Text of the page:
Home and Away

This is my home.  My home is not in Haiti.

— Island Boy, December 25, 2010

This is the day we have been waiting for.  Although it’s just a day, all parents anxiously await the first Christmas in which their family is all together.  As you can tell from IB’s spontaneous comment above, this Christmas is our best ever.

I’m thinking back to Christmas 2007.  It was a different life, a different family, a different locale.

Feliz Navidad!

That year, we decided to spend Christmas abroad.  A few days before Noël, Running Girl, Subway Dude, The Fashionista and I hopped a flight to Punto Cana, Domincan Republic to spend a sunny holiday in an exotic location.  We thought it would be “culturally enriching” to spend the holiday in another country.  And, let’s face it, we wanted some sunshine.  It was cool to see Papa Noël arrive by speed boat and land on the beach.

Punta Cana, D.R.

Don’t get me wrong.  It was a great trip.  We all had a wonderful time.

However, even though we didn’t realize it at the time, this was not to be our life.  There was something better for all of us out there.

Back then, I had a good job as an attorney working for a large corporation.  My salary was ample.  The bonuses were overly generous.  Our family could afford almost everything we wanted — including a fancy trip to a luxurious resort on the beach in the Caribbean.

A month after our arrival back in Buffalo, a fantastic job opportunity came my way.  I was offered the chance to open and run a law practice for a downstate firm.  Although the pay was less and the bonuses were not as spectacular, I took the job without hesitation.  I have never looked back.  Although it has not yet taken off as my partners and I had hoped, it is still the greatest job out there.  I am so happy in this gig.  I hope to be there for the rest of my professional life.

November 2008

My life was to change much more profoundly a few months later.  The story of our adoption of Island Boy from Haiti has been told and retold.  In fact, today it is the front page, lead story of The Buffalo News.  We beat out all of the other stories.  I joked with The Fashionista that she is bigger than the Pope, as her photograph is much larger (and more appealing).

The Buffnews story was wonderfully written by Mary Pasciak, a writer whom we had not met before.  Mary devoted a tremendous amount of time to our story (on a Saturday afternoon to accommodate us!) and was clearly very interested in the onion-like complexity of our family history.  It seemed as though each time she peeled back a layer, there was much more story to be told.

Mary recounted our story with uncommon sensitivity and a clear writing style.  She really heard us.  I hope great things will happen for Mary as a result of this piece.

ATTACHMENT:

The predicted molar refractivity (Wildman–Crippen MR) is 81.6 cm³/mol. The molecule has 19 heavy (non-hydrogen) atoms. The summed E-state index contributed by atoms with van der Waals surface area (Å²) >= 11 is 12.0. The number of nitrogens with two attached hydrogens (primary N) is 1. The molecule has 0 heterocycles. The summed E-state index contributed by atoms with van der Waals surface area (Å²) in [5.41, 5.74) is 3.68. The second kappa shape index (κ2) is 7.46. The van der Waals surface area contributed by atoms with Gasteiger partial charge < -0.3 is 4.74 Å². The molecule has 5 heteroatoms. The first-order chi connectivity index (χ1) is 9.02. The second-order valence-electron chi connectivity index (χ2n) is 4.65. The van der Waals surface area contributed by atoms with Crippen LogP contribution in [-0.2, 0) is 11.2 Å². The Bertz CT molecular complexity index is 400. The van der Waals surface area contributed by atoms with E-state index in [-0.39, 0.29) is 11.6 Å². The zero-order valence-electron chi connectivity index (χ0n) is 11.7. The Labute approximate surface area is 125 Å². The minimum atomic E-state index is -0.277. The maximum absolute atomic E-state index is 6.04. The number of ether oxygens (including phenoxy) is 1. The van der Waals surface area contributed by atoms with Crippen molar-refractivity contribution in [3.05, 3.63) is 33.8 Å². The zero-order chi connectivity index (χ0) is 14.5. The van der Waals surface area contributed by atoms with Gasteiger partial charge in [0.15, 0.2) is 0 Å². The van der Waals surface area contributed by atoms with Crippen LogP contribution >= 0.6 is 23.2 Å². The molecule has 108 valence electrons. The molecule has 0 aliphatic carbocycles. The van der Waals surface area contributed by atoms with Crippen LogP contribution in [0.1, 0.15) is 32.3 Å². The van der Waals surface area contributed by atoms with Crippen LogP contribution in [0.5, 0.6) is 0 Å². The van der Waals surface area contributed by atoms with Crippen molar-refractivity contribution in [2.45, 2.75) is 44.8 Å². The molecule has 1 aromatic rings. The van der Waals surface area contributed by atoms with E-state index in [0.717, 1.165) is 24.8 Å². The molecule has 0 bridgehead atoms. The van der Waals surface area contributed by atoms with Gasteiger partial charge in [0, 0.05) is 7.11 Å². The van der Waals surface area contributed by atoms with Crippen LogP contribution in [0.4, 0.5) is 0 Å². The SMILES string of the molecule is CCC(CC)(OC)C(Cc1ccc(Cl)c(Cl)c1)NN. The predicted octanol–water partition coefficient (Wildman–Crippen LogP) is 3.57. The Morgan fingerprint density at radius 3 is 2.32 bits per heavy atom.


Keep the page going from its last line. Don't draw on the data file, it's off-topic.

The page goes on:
This week, our follow-up story will go out to all continents via the BBC World Service.  BBC correspondent, Jon Manel, has continued to follow our family’s story throughout the year.  We are confident that Jon will handle our story with great care.

Back to Christmas 2010.  Beforehand, Island Boy got it, but really didn’t get it.

Sure, he understood the essential elements of the holiday.  But, we were sure that he did not comprehend what an American Christmas under the tree would be like.  We were right.

On Christmas Eve, we had some trepidation as he is wholly unfamiliar with the concept of giving presents to others.  Also, the entire idea of owning possessions is still kind of new to him.  We worried that he would want ALL the presents — including those of the other family members.

On Christmas morning, Island Boy was filled with joy.  His eyes lit up.  He became appropriately excited.  He was not overly covetous of the riches of others.  He was disillusioned when there were no more gifts to unwrap.  But, no more than any other typical four-year old.

10 seconds after unwrapping his last present

At breakfast, he took our breath away when he uttered the line that I have quoted at the beginning of this post.

Some may reflect on that comment wistfully.  Not I.

I have seen what life was like in Haiti.  I harbor no illusions about what life would have been for this particular orphan.

Without being overly melodramatic, we have doubled Island Boy’s healthy life expectancy.  In terms of this child’s quality of life, I am unsure how to measure the improvement.  He now has access to proper nutrition, electricity, running water (hot and cold), a top-rate education and quality health care.  We have expanded his worldview beyond the four walls of his former environment.

However, perhaps the most important factor is the gift of a family to love him dearly.  This is not to say that we do not honor IB’s birth parents.  Had their family unit survived, we do not doubt that he would have been loved.  But…let’s just say that we are here to continue the good work that they started.

Now let’s look at IB’s impact on us.  It’s simple — he completes our family.  We spent two hard Christmases (in 2008 and 2009) missing him and awaiting his arrival.

Now, he is here, sitting in front of me playing Hungry Hippos with his brother and sister.  I really don’t have words to accurately describe this.

Our old family life with Christmas on the beach was nice.  But it was not home.

Cherish your families.

I wish you peace and joy from our home to yours.

— The Major


2 responses to this post.

  1. Posted by lisa on December 25, 2010 at 4:07 pm

    Yay. Happy Happy Christmas!


  2. Major:
    You get it. You REALLY get what life is all about. And for that, my good friend, you have been rewarded with the brass ring. Enjoy every day of your privliged and well earned life.
    Buddy Joey


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